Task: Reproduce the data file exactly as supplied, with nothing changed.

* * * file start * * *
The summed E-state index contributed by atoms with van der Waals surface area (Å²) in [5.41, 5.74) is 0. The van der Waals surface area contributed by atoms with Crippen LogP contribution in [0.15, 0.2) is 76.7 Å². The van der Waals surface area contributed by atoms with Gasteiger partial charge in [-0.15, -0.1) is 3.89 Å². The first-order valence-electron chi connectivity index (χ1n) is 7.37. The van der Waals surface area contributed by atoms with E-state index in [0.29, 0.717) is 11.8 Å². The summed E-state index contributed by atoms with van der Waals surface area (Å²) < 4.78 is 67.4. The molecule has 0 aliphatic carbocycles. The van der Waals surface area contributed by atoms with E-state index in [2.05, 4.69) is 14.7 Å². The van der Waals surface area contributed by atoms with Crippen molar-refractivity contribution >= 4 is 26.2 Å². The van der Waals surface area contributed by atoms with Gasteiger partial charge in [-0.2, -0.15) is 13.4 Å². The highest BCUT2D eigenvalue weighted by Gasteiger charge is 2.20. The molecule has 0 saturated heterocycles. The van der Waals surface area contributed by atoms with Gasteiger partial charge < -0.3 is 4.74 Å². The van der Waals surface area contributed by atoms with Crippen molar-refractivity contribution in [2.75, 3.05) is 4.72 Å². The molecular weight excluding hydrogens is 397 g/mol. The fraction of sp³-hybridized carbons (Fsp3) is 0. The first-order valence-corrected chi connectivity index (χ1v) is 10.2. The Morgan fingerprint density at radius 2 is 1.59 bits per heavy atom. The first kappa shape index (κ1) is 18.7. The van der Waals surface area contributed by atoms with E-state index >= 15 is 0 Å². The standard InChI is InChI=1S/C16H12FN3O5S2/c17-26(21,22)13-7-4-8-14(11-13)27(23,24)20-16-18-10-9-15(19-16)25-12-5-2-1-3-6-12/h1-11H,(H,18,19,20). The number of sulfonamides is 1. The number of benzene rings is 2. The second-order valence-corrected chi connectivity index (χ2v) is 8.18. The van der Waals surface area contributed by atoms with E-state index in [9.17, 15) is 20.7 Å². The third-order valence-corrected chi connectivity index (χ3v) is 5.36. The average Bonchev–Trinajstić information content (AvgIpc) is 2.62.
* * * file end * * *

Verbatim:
The summed E-state index contributed by atoms with van der Waals surface area (Å²) in [5.41, 5.74) is 0. The van der Waals surface area contributed by atoms with Crippen LogP contribution in [0.15, 0.2) is 76.7 Å². The van der Waals surface area contributed by atoms with Gasteiger partial charge in [-0.15, -0.1) is 3.89 Å². The first-order valence-electron chi connectivity index (χ1n) is 7.37. The van der Waals surface area contributed by atoms with E-state index in [0.29, 0.717) is 11.8 Å². The summed E-state index contributed by atoms with van der Waals surface area (Å²) < 4.78 is 67.4. The molecule has 0 aliphatic carbocycles. The van der Waals surface area contributed by atoms with E-state index in [2.05, 4.69) is 14.7 Å². The van der Waals surface area contributed by atoms with Crippen molar-refractivity contribution >= 4 is 26.2 Å². The van der Waals surface area contributed by atoms with Gasteiger partial charge in [-0.2, -0.15) is 13.4 Å². The highest BCUT2D eigenvalue weighted by Gasteiger charge is 2.20. The molecule has 0 saturated heterocycles. The van der Waals surface area contributed by atoms with Gasteiger partial charge < -0.3 is 4.74 Å². The van der Waals surface area contributed by atoms with Crippen molar-refractivity contribution in [2.75, 3.05) is 4.72 Å². The molecular weight excluding hydrogens is 397 g/mol. The fraction of sp³-hybridized carbons (Fsp3) is 0. The first-order valence-corrected chi connectivity index (χ1v) is 10.2. The Morgan fingerprint density at radius 2 is 1.59 bits per heavy atom. The first kappa shape index (κ1) is 18.7. The van der Waals surface area contributed by atoms with E-state index >= 15 is 0 Å². The standard InChI is InChI=1S/C16H12FN3O5S2/c17-26(21,22)13-7-4-8-14(11-13)27(23,24)20-16-18-10-9-15(19-16)25-12-5-2-1-3-6-12/h1-11H,(H,18,19,20). The number of sulfonamides is 1. The number of benzene rings is 2. The second-order valence-corrected chi connectivity index (χ2v) is 8.18. The van der Waals surface area contributed by atoms with E-state index in [9.17, 15) is 20.7 Å². The third-order valence-corrected chi connectivity index (χ3v) is 5.36. The average Bonchev–Trinajstić information content (AvgIpc) is 2.62.